Pfizer's FDA Approved "Vaccine" is Not the One You Got or Will Likely Get Anytime Soon - Granite Grok

Pfizer’s FDA Approved “Vaccine” is Not the One You Got or Will Likely Get Anytime Soon

FDA Logo screengrab

The big news for Vaccine Stasi is the FDA’s recent approval of a Pfizer COVID vaccine. Notice I said “A,” not “the.” This matters as Karens move to mandate the Jab across the fruited plain. The odds are good that the vax they want to make you take is not the FDA-approved juice.

Does anyone else know that?

I’m not the sort to belly up to the cable news media buffet, so I can’t say for certain how they’ve been spinning it, but the noise that reaches me suggests they are not differentiating in any detail between them.

The FDA has approved Pfizer’s  Comirnaty vaccine, not the Pfizer-BioNTech that has been racking up points on the VAERS charts in its first few months of access.

The approved shot has very low or limited stock, while the latter is like lemon chicken on your local restaurant’s specials menu. There’s a lot of it, and it has to move. And while the FDA has noted that they are legally distinct and the Pfizer-BioNTech Jab only has experimental emergency use authorization (EUA), the truth-tellers in politics and media, unions, and school boards, are probably unaware or uninterested in marking the distinction.

And that would be because the FDA is not just misleading but outright deceptive about it.

 

On August 23, 2021, the FDA approved the first COVID-19 vaccine. The vaccine has been known as the Pfizer-BioNTech COVID-19 Vaccine, and will now be marketed as Comirnaty, for the prevention of COVID-19 disease in individuals 16 years of age and older. The vaccine also continues to be available under emergency use authorization (EUA), including for individuals 12 through 15 years of age and for the administration of a third dose in certain immunocompromised individuals.

 

If that doesn’t taste bad enough, have a bite of this.

 

First, the FDA acknowledges that while Pfizer has “insufficient stocks” of the newly licensed Comirnaty vaccine available, there is “a significant amount” of the Pfizer-BioNTech COVID vaccine — produced under Emergency Use Authorization (EUA) — still available for use.

The FDA decrees that the Pfizer-BioNTech vaccine under the EUA should remain unlicensed but can be used “interchangeably” (page 2, footnote 8) with the newly licensed Comirnaty product.

Second, the FDA pointed out that the licensed Pfizer Comirnaty vaccine and the existing, EUA Pfizer vaccine are “legally distinct,” but proclaims that their differences do not “impact safety or effectiveness.”

There is a huge real-world difference between products approved under EUA compared with those the FDA has fully licensed.

 

The EUA version is what you’ll get if you are told to get vaccinated, but that violates national and international law – not that anyone “important” seems to care.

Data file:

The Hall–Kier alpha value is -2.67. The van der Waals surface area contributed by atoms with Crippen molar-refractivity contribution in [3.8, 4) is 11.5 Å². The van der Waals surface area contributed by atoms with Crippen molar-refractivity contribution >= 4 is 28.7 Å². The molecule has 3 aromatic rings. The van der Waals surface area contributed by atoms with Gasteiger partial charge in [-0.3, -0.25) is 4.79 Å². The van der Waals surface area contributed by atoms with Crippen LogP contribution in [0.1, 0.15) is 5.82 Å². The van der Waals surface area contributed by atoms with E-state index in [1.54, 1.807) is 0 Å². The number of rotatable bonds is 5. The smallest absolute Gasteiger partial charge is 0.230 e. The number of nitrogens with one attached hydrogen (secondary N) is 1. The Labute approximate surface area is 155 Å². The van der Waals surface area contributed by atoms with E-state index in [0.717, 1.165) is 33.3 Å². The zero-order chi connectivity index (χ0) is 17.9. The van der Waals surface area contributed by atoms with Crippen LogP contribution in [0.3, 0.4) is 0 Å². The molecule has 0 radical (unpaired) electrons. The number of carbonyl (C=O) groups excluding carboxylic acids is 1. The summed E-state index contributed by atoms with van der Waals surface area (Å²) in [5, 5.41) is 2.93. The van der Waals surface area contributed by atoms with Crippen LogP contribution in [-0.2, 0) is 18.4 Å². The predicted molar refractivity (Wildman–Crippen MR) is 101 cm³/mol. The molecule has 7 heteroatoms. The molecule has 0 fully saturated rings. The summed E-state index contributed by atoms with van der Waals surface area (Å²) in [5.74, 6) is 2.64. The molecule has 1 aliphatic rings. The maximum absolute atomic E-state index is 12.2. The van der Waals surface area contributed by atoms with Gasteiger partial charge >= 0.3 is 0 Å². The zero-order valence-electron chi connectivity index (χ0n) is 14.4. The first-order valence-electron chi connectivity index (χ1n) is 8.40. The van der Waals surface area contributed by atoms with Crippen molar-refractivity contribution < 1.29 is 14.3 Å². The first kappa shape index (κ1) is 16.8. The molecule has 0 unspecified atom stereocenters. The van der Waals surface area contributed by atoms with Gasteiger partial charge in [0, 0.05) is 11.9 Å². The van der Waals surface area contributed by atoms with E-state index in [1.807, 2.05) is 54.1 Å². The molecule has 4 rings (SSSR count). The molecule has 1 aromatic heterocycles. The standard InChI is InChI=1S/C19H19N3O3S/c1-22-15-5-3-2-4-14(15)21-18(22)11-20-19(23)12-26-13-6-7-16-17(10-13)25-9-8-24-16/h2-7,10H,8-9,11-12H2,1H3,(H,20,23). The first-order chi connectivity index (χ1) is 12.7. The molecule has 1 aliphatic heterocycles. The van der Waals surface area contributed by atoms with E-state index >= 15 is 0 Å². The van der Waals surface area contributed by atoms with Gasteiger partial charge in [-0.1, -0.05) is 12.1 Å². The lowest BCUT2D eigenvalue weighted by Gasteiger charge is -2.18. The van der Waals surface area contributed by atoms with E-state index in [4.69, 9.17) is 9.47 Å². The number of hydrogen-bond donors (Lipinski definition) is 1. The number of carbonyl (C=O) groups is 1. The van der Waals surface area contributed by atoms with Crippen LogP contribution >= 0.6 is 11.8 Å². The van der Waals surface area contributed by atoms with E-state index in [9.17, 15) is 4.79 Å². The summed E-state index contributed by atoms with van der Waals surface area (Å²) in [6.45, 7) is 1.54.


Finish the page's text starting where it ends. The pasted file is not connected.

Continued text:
It is also The Jab™ from which everyone has immunity but the recipient.

So, if the variety on hand is not clearly marked as the licensed Pfizer Comirnaty product, assuming you feel like you want to play “side-effect roulette” with something that can’t protect you from COVID,  say no, and explain why.

Gee boss, this ain’t the FDA-approved vaccine?

There’s another important distinction. While the Pfizer-BioNTech Jab is like a pantsless drunk diplomat standing over a bloodied hooker, the FDA licensed product for adults does not have immunities nor protections.

If you are forced by an employer or school (or anyone else) to take it, and you can make them wait until the Comirnaty (licensed) (not quite as experimental) vaccine is available, if something goes sideways, you can sue the MFers.

I’ve not delved into the molecular differences (there may be none), but the FDA sees them as two separate products from a legal perspective, so the label matters.

 

Given this background, the FDA’s acknowledgement in its approval letter that there are insufficient stocks of the licensed Comirnaty, but an abundant supply of the EUA Pfizer BioNTech jab, exposes the “approval” as a cynical scheme to encourage businesses and schools to impose illegal jab mandates.

The FDA’s clear motivation is to enable Pfizer to quickly unload inventories of a vaccine that science and the Vaccine Adverse Events Reporting System have exposed as unreasonably dangerous, and that the Delta variant has rendered obsolete.

 

The article goes on to note that the FDA has not approved any of the vaccines in stock. They are all still emergency use only, and this is critical.

 

If it says “Pfizer-BioNTech,” it’s an experimental product, and under 21 U.S. Code 360bbb, you have the right to refuse.

If it comes from Moderna or Johnson & Johnson (marketed as Janssen), you have the right to refuse.

The FDA is playing bait and switch with the American public — but we don’t have to play along. If it doesn’t say Comirnaty, you have not been offered an approved vaccine.

 

One more point that really matters. The FDA-approved Cominarty (another mRNA jab) is the third or booster shot because the other doesn’t work.  And while the FDA has said they are interchangeable “without presenting any safety or effectiveness concerns,” if that were true, they’d all be approved, and they are not.

Unless you are at very high risk, and maybe even then – and it’s your decision, I’m not a doctor – I’d stay the hell away. But if you’re not convinced, check out this podcast with Dr. Peter McCullough and RFK Jr. It has more stuff I left out and details you’ll want to know.

 

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